Much of my education at University (and I spent 10 years at University!) was focused on “Lean Systems”. The teachings all about Japanese manufacturing techniques. The thinking that looks at eliminating waste, balancing uneven demand, and focusing only on the stuff that adds value. Clearly the concepts of lean can equally apply to manufacturing, warehousing and most components of the supply chain.
One of the fundamentals of lean is the concept of continuous improvement. In a lean warehouse, you would focus every day on improving the operations and eliminating waste – often referred to as Kaizen. Great, everyone wants to be lean, eliminate waste and do things better.
However, in real life many improvements come about due to technology changes and step improvements in the way we do things. For example, if we handle goods using a wheelbarrow, no matter how efficiently you do that work, you can never compete with the guy who uses a forklift truck.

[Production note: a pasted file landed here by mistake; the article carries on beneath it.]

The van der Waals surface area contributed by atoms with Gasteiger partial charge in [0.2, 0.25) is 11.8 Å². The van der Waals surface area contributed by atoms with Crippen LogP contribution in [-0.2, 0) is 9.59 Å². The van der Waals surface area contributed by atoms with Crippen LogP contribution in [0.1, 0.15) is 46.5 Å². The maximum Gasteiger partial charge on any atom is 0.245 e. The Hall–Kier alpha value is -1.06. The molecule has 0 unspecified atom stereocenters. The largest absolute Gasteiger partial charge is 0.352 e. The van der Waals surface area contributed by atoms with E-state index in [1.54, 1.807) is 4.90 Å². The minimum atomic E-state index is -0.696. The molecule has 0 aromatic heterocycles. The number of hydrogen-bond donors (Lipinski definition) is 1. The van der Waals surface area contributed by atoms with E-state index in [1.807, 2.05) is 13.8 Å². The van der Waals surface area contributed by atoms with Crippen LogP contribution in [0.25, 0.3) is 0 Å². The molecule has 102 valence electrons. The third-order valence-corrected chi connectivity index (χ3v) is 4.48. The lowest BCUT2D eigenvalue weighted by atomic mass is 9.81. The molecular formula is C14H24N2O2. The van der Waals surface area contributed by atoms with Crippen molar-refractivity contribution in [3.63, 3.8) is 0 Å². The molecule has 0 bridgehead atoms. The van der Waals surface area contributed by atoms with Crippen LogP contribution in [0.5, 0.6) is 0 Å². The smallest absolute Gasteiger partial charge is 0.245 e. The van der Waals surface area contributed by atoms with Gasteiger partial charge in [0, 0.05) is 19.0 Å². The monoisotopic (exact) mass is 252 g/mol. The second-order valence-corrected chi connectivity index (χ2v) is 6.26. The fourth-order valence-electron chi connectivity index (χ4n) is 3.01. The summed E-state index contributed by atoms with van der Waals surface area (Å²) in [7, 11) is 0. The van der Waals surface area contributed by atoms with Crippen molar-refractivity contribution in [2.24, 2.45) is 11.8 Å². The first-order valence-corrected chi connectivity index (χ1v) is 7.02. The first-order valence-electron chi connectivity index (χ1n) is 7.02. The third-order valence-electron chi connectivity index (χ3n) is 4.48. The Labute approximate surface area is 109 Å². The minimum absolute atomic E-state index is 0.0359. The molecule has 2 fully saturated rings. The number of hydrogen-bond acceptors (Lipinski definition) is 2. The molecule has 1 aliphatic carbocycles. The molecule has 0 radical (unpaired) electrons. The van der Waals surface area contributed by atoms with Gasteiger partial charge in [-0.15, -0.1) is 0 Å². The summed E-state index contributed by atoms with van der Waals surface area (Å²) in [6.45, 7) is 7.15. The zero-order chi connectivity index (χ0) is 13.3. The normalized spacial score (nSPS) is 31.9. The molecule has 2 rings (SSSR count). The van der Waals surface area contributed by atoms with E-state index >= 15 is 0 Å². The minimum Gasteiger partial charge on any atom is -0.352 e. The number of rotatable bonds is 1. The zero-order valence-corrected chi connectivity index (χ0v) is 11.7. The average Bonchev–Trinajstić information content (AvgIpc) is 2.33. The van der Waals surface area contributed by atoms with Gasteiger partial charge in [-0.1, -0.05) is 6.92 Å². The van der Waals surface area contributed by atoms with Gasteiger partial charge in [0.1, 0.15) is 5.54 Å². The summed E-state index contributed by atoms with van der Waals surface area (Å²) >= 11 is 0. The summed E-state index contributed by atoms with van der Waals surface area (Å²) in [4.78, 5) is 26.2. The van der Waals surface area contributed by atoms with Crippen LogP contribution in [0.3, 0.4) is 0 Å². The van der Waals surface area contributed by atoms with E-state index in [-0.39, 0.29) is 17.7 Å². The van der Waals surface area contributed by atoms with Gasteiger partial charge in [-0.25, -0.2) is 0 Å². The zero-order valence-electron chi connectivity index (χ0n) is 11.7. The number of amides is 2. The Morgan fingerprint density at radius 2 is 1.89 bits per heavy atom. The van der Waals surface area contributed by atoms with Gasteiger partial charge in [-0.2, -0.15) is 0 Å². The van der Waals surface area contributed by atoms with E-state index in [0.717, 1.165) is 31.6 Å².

The graph below shows a typical warehouse environment. Here we see 2 distinct paths. The path of lean and continuous improvement and the path of step changes in the technology you use. Clearly the operator who embraces the good step changes is going to come out a lot better.
In my experience the successful facilities have four basic pillars in place – that is:
- Good people
- Good infrastructure
- Good systems
- Focus on customer
Martin has 40 years’ experience in the warehousing & distribution business. He is Chairman of ILS and sits on the council of many institutions.